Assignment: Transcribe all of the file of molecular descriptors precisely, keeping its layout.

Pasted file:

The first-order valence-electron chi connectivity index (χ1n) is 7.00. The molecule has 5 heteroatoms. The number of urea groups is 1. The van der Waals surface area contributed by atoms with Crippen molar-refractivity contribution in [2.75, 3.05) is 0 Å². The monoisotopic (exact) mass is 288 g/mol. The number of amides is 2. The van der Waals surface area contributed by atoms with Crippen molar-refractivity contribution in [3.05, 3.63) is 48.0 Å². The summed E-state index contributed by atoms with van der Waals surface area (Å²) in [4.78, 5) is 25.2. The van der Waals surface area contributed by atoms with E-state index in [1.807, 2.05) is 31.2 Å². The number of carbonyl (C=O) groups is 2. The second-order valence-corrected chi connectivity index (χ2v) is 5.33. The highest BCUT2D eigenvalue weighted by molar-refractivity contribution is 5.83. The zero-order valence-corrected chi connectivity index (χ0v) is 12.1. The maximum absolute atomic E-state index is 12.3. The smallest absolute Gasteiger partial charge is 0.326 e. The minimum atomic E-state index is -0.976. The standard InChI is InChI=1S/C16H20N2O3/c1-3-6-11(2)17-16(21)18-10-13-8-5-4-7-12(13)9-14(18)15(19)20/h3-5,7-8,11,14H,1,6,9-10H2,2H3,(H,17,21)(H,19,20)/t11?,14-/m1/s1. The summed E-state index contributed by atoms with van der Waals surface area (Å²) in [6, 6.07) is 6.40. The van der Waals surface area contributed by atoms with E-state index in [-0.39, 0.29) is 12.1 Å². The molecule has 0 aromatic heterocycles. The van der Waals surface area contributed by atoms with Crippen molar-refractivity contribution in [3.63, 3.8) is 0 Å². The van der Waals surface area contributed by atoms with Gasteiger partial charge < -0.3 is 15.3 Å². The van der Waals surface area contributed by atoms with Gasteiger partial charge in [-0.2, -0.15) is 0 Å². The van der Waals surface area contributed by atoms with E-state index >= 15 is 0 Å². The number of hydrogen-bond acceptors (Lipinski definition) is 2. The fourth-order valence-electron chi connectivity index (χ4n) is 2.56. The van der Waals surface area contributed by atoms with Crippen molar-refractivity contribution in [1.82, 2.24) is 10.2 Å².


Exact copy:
The first-order valence-electron chi connectivity index (χ1n) is 7.00. The molecule has 5 heteroatoms. The number of urea groups is 1. The van der Waals surface area contributed by atoms with Crippen molar-refractivity contribution in [2.75, 3.05) is 0 Å². The monoisotopic (exact) mass is 288 g/mol. The number of amides is 2. The van der Waals surface area contributed by atoms with Crippen molar-refractivity contribution in [3.05, 3.63) is 48.0 Å². The summed E-state index contributed by atoms with van der Waals surface area (Å²) in [4.78, 5) is 25.2. The van der Waals surface area contributed by atoms with E-state index in [1.807, 2.05) is 31.2 Å². The number of carbonyl (C=O) groups is 2. The second-order valence-corrected chi connectivity index (χ2v) is 5.33. The highest BCUT2D eigenvalue weighted by molar-refractivity contribution is 5.83. The zero-order valence-corrected chi connectivity index (χ0v) is 12.1. The maximum absolute atomic E-state index is 12.3. The smallest absolute Gasteiger partial charge is 0.326 e. The minimum atomic E-state index is -0.976. The standard InChI is InChI=1S/C16H20N2O3/c1-3-6-11(2)17-16(21)18-10-13-8-5-4-7-12(13)9-14(18)15(19)20/h3-5,7-8,11,14H,1,6,9-10H2,2H3,(H,17,21)(H,19,20)/t11?,14-/m1/s1. The summed E-state index contributed by atoms with van der Waals surface area (Å²) in [6, 6.07) is 6.40. The van der Waals surface area contributed by atoms with E-state index in [-0.39, 0.29) is 12.1 Å². The molecule has 0 aromatic heterocycles. The van der Waals surface area contributed by atoms with Crippen molar-refractivity contribution in [3.63, 3.8) is 0 Å². The van der Waals surface area contributed by atoms with Gasteiger partial charge < -0.3 is 15.3 Å². The van der Waals surface area contributed by atoms with Gasteiger partial charge in [-0.2, -0.15) is 0 Å². The van der Waals surface area contributed by atoms with E-state index >= 15 is 0 Å². The number of hydrogen-bond acceptors (Lipinski definition) is 2. The fourth-order valence-electron chi connectivity index (χ4n) is 2.56. The van der Waals surface area contributed by atoms with Crippen molar-refractivity contribution in [1.82, 2.24) is 10.2 Å².